By 2008, Cary Fukunaga was in Mexico, shooting his debut feature, Sin Nombre, for Focus Features. The film tells the tale of a beautiful young Honduran woman, Sayra (Paulina Gaytan), who joins her father and uncle on train-top odyssey across the Latin American countryside en route to the United States. Along the way she meets a teenaged Mexican gang member, El Casper (Edgar M. Flores), who is fleeing his own violent past and trying to elude his unforgiving former associates. And then there’s Smiley (Kristian Ferrer), a young boy whose desire to please the fellow members of his newly joined gang clashes dramatically with the dreams of Sayra and Casper. Fukunaga had traveled through Central America and Mexico while making the film, and crafted the film's realistic characters through first-hand research. The film more than fulfilled the promise of his first feature, marrying the intensity of his short film Victoria Para Chino to gripping, empathetic characters, all against a backdrop that indeed seemed part latter-day Western, part Mad Max. Of this influence, Fukunaga said, "The environment feels like that of a Western. You can’t have trains or bandits without thinking of Westerns. And also the themes — you think of John Ford, Huston, some of the bigger Westerns and there is a sense of retribution. A lot of the stories are about justice, closing a chapter on something that happened earlier in the film, so in that way [Sin Nombre] is definitely constructed like that. Looking for a new life, hope — those are themes found in Westerns." Fukunaga’s film debuted at the Sundance Film Festival where it won the Directing and Cinematography Award. In a four-star review, Roger Ebert wrote, “[Sin Nombre] contains risk, violence, a little romance, even fleeting moments of humor, but most of all, it sees what danger and heartbreak are involved. It is riveting from start to finish.”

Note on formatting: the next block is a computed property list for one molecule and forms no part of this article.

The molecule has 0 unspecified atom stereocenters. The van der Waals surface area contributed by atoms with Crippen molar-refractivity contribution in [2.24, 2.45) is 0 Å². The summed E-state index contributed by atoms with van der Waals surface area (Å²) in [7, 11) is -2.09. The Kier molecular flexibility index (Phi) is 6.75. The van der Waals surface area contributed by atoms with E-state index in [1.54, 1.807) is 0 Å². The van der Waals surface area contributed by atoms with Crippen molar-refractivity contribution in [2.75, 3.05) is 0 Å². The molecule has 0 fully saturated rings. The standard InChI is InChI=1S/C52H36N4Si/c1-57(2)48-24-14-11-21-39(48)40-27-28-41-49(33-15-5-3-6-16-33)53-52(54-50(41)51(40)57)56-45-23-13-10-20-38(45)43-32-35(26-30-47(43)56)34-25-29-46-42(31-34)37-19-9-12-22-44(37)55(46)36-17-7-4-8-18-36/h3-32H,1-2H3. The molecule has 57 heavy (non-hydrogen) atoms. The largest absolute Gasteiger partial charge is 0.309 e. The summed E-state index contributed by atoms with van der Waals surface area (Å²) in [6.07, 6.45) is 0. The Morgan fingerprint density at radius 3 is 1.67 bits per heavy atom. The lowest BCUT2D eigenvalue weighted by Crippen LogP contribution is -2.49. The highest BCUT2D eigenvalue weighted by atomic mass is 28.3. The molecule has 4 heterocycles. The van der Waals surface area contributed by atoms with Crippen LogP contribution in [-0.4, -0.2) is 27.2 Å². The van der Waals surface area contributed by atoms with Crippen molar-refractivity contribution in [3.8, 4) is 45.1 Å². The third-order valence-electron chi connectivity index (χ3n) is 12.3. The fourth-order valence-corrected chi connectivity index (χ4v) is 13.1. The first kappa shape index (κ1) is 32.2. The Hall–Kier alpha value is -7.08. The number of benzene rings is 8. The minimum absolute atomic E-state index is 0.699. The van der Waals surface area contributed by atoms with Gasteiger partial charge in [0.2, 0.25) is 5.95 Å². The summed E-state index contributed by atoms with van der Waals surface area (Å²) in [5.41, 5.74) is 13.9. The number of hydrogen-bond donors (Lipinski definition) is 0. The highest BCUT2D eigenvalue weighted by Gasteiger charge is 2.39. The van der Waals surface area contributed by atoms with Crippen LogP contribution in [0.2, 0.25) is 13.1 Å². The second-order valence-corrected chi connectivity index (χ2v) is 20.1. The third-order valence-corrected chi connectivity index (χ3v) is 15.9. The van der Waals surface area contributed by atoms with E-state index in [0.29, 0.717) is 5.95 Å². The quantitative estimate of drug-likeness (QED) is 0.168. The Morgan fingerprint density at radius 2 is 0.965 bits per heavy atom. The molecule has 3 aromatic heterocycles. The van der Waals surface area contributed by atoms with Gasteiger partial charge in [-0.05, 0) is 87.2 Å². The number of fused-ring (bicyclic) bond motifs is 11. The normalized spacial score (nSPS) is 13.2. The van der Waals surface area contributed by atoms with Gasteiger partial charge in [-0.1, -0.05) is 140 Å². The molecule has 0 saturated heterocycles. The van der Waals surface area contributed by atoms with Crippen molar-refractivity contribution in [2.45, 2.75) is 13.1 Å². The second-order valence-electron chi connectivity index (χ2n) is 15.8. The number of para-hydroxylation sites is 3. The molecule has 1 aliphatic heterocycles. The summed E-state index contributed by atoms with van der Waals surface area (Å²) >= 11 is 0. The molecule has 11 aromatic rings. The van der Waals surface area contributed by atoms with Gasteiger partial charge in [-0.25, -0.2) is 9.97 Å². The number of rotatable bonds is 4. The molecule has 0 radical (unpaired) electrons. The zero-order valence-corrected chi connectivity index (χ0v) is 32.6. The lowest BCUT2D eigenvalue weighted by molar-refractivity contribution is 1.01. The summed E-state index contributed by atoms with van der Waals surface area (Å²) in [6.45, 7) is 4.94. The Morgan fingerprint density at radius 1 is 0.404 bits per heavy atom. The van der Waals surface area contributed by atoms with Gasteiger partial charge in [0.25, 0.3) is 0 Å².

Cary Fukunaga | Commercials and Cinematography

As Fukunaga's career has progressed, critics have noted the director's extraordinary visual assurance. He weds story and character to image and motion, and he captures his environments with a photographer's eye for both mood and detail. Perhaps that's because Fukunaga is also an extraordinary photographer and DP'd himself a number of noteworthy student films while attending NYU Film School. He has recently begun directing commercials, further refining his ability to tell dramatic stories concisely using compelling imagery. In a celebrated Levi's commercial entitled "America," Fukunaga juxtaposed voiceover from Walt Whitman's poem to stark black-and-white shots of distressed homes, fireworks, little kids flexing their muscles, and a flickering neon sign that spells the name of this country. For his upcoming film, Jane Eyre, Fukunaga says he's ready to push his visual storytelling even further. "On Sin Nombre, [cinematographer] Adriano Goldman and I improvised a lot of things on-site," he told Movieline. "We were working with untrained actors, and you can’t really block a scene in a traditional way. On this film, we’re working with such pros that can work and hit their mark, so we’re coming up with some interesting ways to shoot the film."

Cary Fukunaga | Jane Eyre

For his follow-up to Sin Nombre, Cary Fukuna has chosen unexpected source material. Traveling far from the world of Mexican gangs and illegal immigrants, Fukunaga is journeying to a country estate in 19th Century England. His adaptation of Charlotte Brontë 's Jane Eyre opens from Focus Features in spring 2011. But, listening to Fukunaga — and watching the film's intense trailer — it's clear that the film isn't the change-up it might seem. In an interview with Movieline, Fukunaga discussed what drew him to the project. "I’d known there was a Jane Eyre script out there for a couple of years, and [the Robert Stevenson-directed 1944 version] was one of my favorite movies as a kid,” Fukunaga said. “When [Sin Nombre] came out in the UK, I took advantage of that to meet with the BBC, and it turned out that there was no director that was attached anymore and the script happened to be amazing.” The film stars Mia Wasikowska, Michael Fassbender and Dame Judi Dench, and Fukunaga says that, like Sin Nombre, it's informed by history and detail. "I’m a stickler for raw authenticity," he told Movieline, "so I’ve spent a lot of time rereading the book and trying to feel out what Charlotte Brontë was feeling when she was writing it. That sort of spookiness that plagues the entire story… it’s very rare that you see those sorts of darker sides [in the other adaptations]. They treat it like it’s just a period romance, and I think it’s much more than that.”